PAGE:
Crews said that, after revealing he was sexually assaulted by a Hollywood executive, Black women stood by him.
All three of his children, and his ex-wife, have not spoken to him in years.
Singer Buku Abi, real name Joann Kelly, posted on Instagram saying she was "devastated" by the recent accusations in the documentary "Surviving R. Kelly."
The 20-year-old said she hasn't seen or spoken to him in years, calling him a "terrible" father.
While Chance acknowledged his mistake, many other artists, who have profited in some way from an R. Kelly collaboration, are keeping quiet.
"Surviving R. Kelly," the documentary series that R. Kelly's lawyers had threatened to file a federal lawsuit over, has not only outed some disgusting allegations against the singer, songwriter and record producer, and the families of young Black girls, but also gut-wrenching truths about the treatment of Black women by the music industry — and the money and fame that has been prioritized over their lives.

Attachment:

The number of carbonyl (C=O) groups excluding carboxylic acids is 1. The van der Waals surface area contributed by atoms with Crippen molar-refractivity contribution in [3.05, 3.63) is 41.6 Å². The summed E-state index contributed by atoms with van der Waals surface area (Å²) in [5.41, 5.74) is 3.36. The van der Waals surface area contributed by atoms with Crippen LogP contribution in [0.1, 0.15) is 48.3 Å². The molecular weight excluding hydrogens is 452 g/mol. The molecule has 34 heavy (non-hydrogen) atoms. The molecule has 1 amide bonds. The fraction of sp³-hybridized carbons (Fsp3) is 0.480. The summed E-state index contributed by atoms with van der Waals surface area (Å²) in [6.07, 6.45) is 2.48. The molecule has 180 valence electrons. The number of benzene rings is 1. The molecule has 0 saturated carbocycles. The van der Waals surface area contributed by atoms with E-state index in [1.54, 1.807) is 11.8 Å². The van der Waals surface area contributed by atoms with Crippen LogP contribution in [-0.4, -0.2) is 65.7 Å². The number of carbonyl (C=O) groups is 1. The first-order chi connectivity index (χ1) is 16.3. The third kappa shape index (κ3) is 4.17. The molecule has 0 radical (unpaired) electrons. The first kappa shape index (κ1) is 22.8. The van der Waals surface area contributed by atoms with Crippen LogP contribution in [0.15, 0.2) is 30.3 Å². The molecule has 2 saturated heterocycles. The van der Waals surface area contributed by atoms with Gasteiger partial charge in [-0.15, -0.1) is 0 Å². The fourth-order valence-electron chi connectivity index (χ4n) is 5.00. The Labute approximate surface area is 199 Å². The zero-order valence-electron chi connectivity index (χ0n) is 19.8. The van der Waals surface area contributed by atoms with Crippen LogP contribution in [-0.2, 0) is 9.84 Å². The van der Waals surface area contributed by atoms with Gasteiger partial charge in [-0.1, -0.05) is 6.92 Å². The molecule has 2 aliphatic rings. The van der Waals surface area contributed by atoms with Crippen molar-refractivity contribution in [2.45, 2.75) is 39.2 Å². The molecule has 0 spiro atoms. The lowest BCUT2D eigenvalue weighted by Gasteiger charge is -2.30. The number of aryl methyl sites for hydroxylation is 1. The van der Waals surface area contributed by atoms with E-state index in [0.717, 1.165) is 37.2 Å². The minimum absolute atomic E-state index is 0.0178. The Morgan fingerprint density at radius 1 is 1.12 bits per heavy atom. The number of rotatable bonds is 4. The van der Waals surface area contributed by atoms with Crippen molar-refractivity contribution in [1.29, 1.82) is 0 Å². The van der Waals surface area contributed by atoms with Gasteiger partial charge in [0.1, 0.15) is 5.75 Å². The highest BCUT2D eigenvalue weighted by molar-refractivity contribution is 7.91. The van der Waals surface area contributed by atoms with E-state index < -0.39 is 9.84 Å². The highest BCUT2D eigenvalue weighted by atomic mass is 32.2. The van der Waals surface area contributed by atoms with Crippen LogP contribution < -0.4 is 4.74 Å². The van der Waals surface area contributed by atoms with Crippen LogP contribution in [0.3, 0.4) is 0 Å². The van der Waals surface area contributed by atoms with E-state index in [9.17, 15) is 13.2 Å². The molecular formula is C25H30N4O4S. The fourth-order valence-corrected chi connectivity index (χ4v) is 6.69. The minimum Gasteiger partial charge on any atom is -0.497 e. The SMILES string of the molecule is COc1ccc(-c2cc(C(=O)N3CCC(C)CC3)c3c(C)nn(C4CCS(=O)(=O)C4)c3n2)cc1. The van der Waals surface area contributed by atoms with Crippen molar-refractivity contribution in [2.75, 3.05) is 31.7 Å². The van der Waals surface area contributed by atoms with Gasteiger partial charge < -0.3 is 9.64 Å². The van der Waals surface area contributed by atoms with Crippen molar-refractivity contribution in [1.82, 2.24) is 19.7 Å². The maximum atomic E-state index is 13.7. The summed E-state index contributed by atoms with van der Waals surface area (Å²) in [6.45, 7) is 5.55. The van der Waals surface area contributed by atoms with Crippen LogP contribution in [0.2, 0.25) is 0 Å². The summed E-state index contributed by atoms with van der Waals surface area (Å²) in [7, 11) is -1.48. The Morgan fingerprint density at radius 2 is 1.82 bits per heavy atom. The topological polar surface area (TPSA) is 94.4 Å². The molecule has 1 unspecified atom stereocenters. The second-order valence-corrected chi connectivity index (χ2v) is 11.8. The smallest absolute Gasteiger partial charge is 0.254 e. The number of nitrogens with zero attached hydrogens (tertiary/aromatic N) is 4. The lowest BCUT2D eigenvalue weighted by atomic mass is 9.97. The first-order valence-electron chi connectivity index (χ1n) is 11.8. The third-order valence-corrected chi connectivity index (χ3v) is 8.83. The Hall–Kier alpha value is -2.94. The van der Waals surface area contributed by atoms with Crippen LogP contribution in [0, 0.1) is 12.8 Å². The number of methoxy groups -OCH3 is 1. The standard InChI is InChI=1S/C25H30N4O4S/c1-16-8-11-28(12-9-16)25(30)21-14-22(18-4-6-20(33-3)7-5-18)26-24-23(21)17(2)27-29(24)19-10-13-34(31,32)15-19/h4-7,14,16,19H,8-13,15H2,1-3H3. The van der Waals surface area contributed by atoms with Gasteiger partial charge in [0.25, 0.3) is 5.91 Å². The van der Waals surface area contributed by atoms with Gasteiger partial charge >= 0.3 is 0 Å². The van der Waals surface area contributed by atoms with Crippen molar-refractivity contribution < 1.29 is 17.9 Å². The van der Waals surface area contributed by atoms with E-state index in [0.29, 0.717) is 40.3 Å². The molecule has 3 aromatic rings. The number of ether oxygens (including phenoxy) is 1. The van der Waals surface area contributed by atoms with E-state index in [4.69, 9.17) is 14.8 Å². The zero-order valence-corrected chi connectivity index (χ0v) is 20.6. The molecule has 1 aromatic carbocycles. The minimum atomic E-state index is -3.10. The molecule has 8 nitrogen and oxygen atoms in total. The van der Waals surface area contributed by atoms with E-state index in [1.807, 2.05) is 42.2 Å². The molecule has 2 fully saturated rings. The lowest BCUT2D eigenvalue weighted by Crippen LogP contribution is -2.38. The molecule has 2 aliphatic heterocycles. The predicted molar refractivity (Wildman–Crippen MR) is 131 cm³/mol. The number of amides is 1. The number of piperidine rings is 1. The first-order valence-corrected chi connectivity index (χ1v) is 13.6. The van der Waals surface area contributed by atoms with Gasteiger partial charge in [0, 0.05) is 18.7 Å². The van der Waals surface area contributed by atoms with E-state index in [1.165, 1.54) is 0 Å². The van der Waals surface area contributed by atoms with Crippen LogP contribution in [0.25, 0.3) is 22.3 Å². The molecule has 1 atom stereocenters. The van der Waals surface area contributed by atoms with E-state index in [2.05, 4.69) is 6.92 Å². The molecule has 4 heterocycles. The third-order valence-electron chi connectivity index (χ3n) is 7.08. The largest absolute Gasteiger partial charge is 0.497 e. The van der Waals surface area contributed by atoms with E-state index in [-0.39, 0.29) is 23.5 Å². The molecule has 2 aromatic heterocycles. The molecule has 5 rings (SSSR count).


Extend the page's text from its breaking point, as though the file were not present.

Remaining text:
One of the predators, when sexual advances were refused, would "deprive [a female student] of academic guidance and refuse to schedule meetings to discuss her research," according to the lawsuit.
Dartmouth, in Havover, N.H., and seven women have filed a $70 million lawsuit alleging the attacks.
The perpetrator told authorities, "the President of the United States says it's okay to grab women by their private parts."
Powerful white men covering their tracks.
Former gymnastics president Steve Penny was arrested Wednesday for covering up evidence about misconduct concerning Larry Nassar at a Texas training center.
He was indicted for ordering the destruction of or hiding of documents pertaining to Nassar's sexual assault of young female gymnasts, including Simone Biles. The documents are still missing after being delivered to him in Indiana.
"On April 8th, 2017, Al Alvarez raped me. On April 9th, 2017, I learned that the system is broken," Katie Brennan said in a statement.
A scandal touches Trenton, as the former chief of staff of the New Jersey Schools Development Authority, Albert J. Alvarez, steps down from his $140,000-a-year job after being accused of sexual assault.
"We can't wait for white folks to decide our trauma is worth focusing on," Burke said.
Tarana Burke is reflecting on the movement she created more than 12 years ago, but it's only been one year since its historic rise worldwide. It has led to women speaking out very publicly against assault. And now that it's been endorsed by the upper echelons of white women, we can celebrate its existence.